Why I'm choosing to do it this way is manifold. For one, I'm trying to avoid falling back on talking about the work as a substitute for working on it. It's too easy to get caught up in the details of creating your world -- a lot of which never make it to the page -- instead of actually telling the story that the details are there to support. If you're Werner Herzog and you want your actors to feel like they're in the jungle, you take them to the jungle for real (and endure unbelievable hardships as a result), but not every writer has to pull a J.R.R. Martin and write the 267 interlocking mythologies featured in his story's world, of which only five are actually mentioned in any detail. (What would we call that, I wonder -- the "voodoo of backstory"? Another Werner Herzog reference there for you.)
The other reason I'm taking this approach is so that when I do write the thing, I don't feel like I'm just filling in a bunch of blanks. That was another reason I used to avoid outlining like a vegan steering clear of an Arby's: the process always felt like simply creating a bunch of blanks to be filled in by me at a later date. Bo-ring. Also, when you write anything at the sentence-by-sentence level, down at the ground, you see things in it that you never saw when you were up in the chapter-by-chapter stratosphere.
In time, though, I did had to ask myself: was that a valid reason to do no outlining at all? No, I knew it wasn't; it was just the most useful excuse to preserve my romanticism about the process. The process doesn't have to be romantic, but the outcome should never lose the romance that motivated you to engage in the process in the first place.
Maybe by the third time I write about this subject I won't be so annoyingly abstract.
How I learned to stop worrying and love creating a proper wiki for my writing projects.
Back when I began work on Flight of the Vajra, it didn't take long to realize I was going to need a good organizational system for the book's notes. I settled on TiddlyWiki, a tool I've written about before and stuck with despite the occasional stupid issues I have with it. (For writing, I stick with Microsoft Word; until someone comes up with something genuinely better and not just conceptually better, I'm staying put. Sorry, gang, LaTeX files and diffs are not an improvement from where I sit.)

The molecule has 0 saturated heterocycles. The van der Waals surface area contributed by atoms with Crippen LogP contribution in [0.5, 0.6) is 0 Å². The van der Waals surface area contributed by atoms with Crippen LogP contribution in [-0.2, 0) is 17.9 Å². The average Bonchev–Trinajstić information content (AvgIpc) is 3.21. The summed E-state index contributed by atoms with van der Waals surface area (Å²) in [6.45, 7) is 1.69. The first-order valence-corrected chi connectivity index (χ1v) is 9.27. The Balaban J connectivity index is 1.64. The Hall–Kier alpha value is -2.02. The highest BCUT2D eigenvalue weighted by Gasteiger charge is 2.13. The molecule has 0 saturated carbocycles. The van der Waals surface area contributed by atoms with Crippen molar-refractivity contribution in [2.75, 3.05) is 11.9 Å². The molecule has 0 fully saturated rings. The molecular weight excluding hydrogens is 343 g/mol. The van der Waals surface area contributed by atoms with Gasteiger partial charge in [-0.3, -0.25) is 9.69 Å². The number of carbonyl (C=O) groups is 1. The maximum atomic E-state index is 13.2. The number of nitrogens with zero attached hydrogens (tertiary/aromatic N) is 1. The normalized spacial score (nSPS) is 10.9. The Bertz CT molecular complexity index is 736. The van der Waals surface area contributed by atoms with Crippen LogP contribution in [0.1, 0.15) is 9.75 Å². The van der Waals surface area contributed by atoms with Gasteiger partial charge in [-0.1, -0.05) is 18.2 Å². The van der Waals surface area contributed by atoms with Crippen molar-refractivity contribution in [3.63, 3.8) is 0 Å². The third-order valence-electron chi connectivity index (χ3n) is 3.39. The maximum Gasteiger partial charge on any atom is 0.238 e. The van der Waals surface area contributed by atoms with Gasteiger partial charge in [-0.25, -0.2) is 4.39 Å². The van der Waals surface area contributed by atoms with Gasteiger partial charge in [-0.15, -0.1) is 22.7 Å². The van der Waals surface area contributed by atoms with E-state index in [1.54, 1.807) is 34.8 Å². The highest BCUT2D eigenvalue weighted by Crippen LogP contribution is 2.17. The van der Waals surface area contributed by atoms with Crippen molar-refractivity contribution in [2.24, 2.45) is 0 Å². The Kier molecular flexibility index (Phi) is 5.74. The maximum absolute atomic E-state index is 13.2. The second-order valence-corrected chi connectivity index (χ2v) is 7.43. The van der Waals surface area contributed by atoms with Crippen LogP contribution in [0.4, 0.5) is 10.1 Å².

The main thing I came to like about TW is how it didn't impose a particular structure on me; I could create my own organizational system for each work. What I quickly discovered was how having too much freedom can be just as bad as too little, and so I set about trying to come up with a general template for a writing project.
Problem was, I'd always resisted using other peoples' templates for such things, and so didn't have much of a model to draw on.
Where I've been and where I'm going, especially with my next book.
"Hectic" doesn't begin to describe it. Between starting a new job (come see me at Infoworld), doing some major house renovation, shaking my head at the way the world is turning into the post-capitalist circus Pohl and Kornbluth saw coming as far back 1950-freaking-2 (The Space Merchants; what do you mean you haven't read it?!), and gaping at the most deranged political climate since the Clinton impeachment hearings, it's been downright unreal.
So, obviously, not much bloggo de blog in the interim.
Once things settle down a bit, here's what I plan to be doing:
I'll try to post more this weekend; there's a number of interesting discussion posts stacking up in my outbox.
This page contains an archive of posts in the category Infinimata Press: Projects for the month of October 2013.
New York City
Other Lives Of The Mind